Kurt: Do you smell that?
Me: No.
Kurt: It smells like tuna fish. It smells bad.
Me: Well, I ate cashews in the car today. They were Cajun flavored.
Kurt: No, it smells like bad fish.
Me: Well, I don't smell it...oh wait, yes I do. It smells like poop. Did you fart?
Kurt: No. Did you? It smells like tuna.
Me: No, it smells like poop. Ugh. That smells really bad. Did I step in poop? (Check shoes.) Nope.
Kurt: (Checks shoes) Oh no. It was me. And it's on both shoes. And the gas pedal. And the brake.

Yep. So, we were late. Again.

Anyone else have a funny lateness story?

Friday, February 4, 2011

Sleeping like a baby

The pinnacle of exhaustion came for me as I was walking down the street with Elijah strapped to my chest, praying that the rhythm of our steps would keep him from fussing. I saw a homeless man sitting unsupported on a newspaper box, fast asleep despite the traffic roaring past. A thought rose from the fog of my brain- "I know exactly what it is to be that tired." People may try to warn you, prepare you, but until it happens, until you have seen that hour of the night when you are pretty much sure no one else in town is still awake, you don't know.

Elijah is four months old now, and things are so much better. I no longer keep pillows and blankets all over the house so that I don't have to waste any of his precious few sleeping moments in search of somewhere to lay my head. I wear regular cloths, not the versatile and oh-so-attractive sweatpants/t-shirt combo. I am on the other side of Insomnia Mountain, and the grass really is greener.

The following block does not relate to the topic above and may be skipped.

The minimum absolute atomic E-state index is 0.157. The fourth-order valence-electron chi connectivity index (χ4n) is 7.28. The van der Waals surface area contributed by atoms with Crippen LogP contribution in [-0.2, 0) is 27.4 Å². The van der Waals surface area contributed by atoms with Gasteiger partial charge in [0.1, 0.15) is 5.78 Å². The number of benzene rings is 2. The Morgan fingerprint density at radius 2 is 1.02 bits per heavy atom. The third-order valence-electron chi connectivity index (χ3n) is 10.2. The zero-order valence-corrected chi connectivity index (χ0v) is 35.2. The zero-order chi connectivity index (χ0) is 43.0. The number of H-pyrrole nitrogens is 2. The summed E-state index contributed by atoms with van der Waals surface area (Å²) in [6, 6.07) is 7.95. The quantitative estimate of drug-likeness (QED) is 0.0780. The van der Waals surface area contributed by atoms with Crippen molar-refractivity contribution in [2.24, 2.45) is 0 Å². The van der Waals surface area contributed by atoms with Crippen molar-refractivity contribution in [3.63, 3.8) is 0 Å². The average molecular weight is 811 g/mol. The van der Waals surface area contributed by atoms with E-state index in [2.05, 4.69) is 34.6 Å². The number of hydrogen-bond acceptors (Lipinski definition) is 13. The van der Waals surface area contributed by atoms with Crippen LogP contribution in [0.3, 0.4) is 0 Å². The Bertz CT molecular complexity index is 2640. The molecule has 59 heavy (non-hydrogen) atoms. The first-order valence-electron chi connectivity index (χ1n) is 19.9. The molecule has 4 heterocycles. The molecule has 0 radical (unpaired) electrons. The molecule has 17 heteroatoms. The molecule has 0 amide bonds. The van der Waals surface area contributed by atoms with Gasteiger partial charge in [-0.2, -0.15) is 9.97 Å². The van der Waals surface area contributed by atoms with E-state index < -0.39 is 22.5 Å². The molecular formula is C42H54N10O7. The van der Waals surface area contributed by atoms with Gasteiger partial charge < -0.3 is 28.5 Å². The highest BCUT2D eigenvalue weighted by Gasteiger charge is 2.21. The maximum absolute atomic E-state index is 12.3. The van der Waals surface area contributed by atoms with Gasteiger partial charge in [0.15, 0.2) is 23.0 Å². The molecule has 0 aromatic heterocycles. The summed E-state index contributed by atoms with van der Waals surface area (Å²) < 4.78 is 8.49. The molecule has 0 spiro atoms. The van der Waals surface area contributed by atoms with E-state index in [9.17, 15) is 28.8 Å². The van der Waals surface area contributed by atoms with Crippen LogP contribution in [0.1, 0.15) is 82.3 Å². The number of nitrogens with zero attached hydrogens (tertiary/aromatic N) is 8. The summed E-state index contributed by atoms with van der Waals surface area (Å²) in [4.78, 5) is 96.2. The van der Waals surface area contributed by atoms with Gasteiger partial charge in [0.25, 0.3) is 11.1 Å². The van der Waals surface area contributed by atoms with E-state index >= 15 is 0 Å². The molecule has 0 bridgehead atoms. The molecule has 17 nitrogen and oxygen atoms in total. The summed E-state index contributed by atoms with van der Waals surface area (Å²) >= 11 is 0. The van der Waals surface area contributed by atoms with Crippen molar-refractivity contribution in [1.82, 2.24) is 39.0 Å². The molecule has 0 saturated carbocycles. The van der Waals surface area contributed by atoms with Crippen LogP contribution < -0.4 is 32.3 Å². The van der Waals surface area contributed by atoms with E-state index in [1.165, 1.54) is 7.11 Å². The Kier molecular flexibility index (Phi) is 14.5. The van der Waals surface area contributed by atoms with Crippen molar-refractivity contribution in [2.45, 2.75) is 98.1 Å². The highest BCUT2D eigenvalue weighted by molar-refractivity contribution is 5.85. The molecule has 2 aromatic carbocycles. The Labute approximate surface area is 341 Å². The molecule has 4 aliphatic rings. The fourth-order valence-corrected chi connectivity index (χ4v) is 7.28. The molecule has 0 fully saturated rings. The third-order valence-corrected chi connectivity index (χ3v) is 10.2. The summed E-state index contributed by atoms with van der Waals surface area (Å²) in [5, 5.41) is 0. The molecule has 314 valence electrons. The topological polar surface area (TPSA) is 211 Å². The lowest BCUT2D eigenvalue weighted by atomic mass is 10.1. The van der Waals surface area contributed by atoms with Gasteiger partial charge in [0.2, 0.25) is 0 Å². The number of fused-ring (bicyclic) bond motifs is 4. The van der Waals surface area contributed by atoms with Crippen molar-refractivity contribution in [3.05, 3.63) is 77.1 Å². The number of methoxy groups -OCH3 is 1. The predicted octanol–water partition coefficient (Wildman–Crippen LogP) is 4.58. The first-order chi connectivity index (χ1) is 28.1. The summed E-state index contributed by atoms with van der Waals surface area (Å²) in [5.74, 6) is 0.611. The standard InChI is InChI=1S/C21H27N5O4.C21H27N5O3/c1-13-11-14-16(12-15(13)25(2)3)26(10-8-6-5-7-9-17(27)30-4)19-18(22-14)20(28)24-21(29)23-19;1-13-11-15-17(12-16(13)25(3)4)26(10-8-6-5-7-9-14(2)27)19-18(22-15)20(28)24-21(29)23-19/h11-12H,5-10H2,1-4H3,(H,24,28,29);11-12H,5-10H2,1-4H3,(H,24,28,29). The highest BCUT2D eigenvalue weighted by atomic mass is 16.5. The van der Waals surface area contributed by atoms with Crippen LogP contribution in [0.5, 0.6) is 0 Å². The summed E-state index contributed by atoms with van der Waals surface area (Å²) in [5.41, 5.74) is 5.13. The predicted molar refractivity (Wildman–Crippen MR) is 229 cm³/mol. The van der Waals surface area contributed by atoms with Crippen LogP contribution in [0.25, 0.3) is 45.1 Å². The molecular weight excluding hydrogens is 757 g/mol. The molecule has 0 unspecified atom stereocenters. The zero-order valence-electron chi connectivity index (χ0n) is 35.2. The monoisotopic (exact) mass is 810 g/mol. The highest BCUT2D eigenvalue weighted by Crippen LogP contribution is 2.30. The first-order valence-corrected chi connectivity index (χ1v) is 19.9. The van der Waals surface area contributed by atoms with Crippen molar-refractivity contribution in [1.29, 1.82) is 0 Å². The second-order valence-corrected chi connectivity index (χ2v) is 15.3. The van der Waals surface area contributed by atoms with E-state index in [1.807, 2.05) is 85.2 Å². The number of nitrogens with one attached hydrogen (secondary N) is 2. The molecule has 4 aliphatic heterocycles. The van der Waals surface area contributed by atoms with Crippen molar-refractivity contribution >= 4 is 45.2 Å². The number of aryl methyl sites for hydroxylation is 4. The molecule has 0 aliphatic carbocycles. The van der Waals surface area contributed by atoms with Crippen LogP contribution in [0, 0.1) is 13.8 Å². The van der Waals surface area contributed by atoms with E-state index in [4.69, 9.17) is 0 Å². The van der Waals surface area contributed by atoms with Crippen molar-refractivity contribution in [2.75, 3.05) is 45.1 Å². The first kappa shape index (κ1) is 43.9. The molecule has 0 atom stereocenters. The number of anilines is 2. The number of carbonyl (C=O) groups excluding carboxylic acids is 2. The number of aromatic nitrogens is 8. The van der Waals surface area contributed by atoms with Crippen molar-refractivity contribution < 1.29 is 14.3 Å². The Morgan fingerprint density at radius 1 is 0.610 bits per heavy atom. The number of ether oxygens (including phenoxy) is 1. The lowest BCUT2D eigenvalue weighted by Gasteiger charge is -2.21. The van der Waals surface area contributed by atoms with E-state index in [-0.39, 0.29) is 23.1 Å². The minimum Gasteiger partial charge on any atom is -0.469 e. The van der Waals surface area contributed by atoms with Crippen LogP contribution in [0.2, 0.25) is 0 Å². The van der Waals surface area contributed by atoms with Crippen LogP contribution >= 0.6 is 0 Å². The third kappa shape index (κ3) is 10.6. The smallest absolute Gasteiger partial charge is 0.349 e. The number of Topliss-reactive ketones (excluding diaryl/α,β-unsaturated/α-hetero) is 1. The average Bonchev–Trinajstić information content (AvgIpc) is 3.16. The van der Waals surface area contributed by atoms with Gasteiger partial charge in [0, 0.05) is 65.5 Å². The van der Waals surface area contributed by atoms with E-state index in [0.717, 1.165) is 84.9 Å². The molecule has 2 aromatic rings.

My friend Waahida gave me the best advice I have received as a parent thus far: let go of your sleep expectations. At times, it was my mantra. Because the second you start thinking, "If I could just sleep for [four hours, three hours, ten minutes]", the frustration sets in, because chances are, it's not going to happen. Even now, I'll go to bed at 10, thinking, "Great, I can get a solid three hours before Elijah wakes up again," and that will be the night that he wakes up every time his binky falls out. When these toxic thoughts start to rise up in my consciousness, I beat them back, replacing them with sheep or the ocean or anything else that can ease my trip to slumberland. The temptation now is the project myself several months into the future, when, perhaps, Elijah will not wake up every three hours. But maybe he will, so I continue to follow Waahida's sage advice. Besides, why on earth would I want to think about months from now when I've got the best baby ever right here?

So, for all you parents out there, what is one piece of hard-won advice that you would share?

Just please don't tell me that my baby needs a hat. I've heard that one a few times already.